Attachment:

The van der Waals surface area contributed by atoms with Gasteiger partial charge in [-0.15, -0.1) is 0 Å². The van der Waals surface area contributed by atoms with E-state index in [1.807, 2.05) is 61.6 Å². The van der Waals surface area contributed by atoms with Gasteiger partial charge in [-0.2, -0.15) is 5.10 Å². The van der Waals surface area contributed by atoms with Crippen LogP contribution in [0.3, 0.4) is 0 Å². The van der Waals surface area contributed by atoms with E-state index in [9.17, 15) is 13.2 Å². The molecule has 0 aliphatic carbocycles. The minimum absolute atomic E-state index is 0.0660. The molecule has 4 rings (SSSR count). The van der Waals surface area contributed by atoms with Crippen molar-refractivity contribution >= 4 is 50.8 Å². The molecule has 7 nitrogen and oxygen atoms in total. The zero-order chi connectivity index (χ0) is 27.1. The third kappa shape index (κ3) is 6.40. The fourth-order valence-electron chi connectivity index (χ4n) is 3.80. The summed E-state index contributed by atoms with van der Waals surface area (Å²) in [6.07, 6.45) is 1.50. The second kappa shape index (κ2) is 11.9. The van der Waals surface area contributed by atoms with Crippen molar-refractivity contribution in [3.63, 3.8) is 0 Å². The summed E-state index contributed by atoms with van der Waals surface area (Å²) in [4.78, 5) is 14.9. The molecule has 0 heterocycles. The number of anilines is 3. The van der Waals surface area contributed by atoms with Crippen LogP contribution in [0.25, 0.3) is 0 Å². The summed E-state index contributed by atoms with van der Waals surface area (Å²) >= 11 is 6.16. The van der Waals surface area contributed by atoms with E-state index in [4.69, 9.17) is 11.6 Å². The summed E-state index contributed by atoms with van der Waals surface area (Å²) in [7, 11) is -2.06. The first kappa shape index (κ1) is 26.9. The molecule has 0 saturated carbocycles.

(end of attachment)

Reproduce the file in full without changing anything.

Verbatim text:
The van der Waals surface area contributed by atoms with Gasteiger partial charge in [-0.15, -0.1) is 0 Å². The van der Waals surface area contributed by atoms with E-state index in [1.807, 2.05) is 61.6 Å². The van der Waals surface area contributed by atoms with Gasteiger partial charge in [-0.2, -0.15) is 5.10 Å². The van der Waals surface area contributed by atoms with Crippen LogP contribution in [0.3, 0.4) is 0 Å². The van der Waals surface area contributed by atoms with E-state index in [9.17, 15) is 13.2 Å². The molecule has 0 aliphatic carbocycles. The minimum absolute atomic E-state index is 0.0660. The molecule has 4 rings (SSSR count). The van der Waals surface area contributed by atoms with Crippen molar-refractivity contribution >= 4 is 50.8 Å². The molecule has 7 nitrogen and oxygen atoms in total. The zero-order chi connectivity index (χ0) is 27.1. The third kappa shape index (κ3) is 6.40. The fourth-order valence-electron chi connectivity index (χ4n) is 3.80. The summed E-state index contributed by atoms with van der Waals surface area (Å²) in [6.07, 6.45) is 1.50. The second kappa shape index (κ2) is 11.9. The van der Waals surface area contributed by atoms with Crippen molar-refractivity contribution in [3.63, 3.8) is 0 Å². The summed E-state index contributed by atoms with van der Waals surface area (Å²) in [4.78, 5) is 14.9. The molecule has 0 heterocycles. The number of anilines is 3. The van der Waals surface area contributed by atoms with Crippen LogP contribution in [0.25, 0.3) is 0 Å². The summed E-state index contributed by atoms with van der Waals surface area (Å²) >= 11 is 6.16. The van der Waals surface area contributed by atoms with E-state index in [4.69, 9.17) is 11.6 Å². The summed E-state index contributed by atoms with van der Waals surface area (Å²) in [7, 11) is -2.06. The first kappa shape index (κ1) is 26.9. The molecule has 0 saturated carbocycles.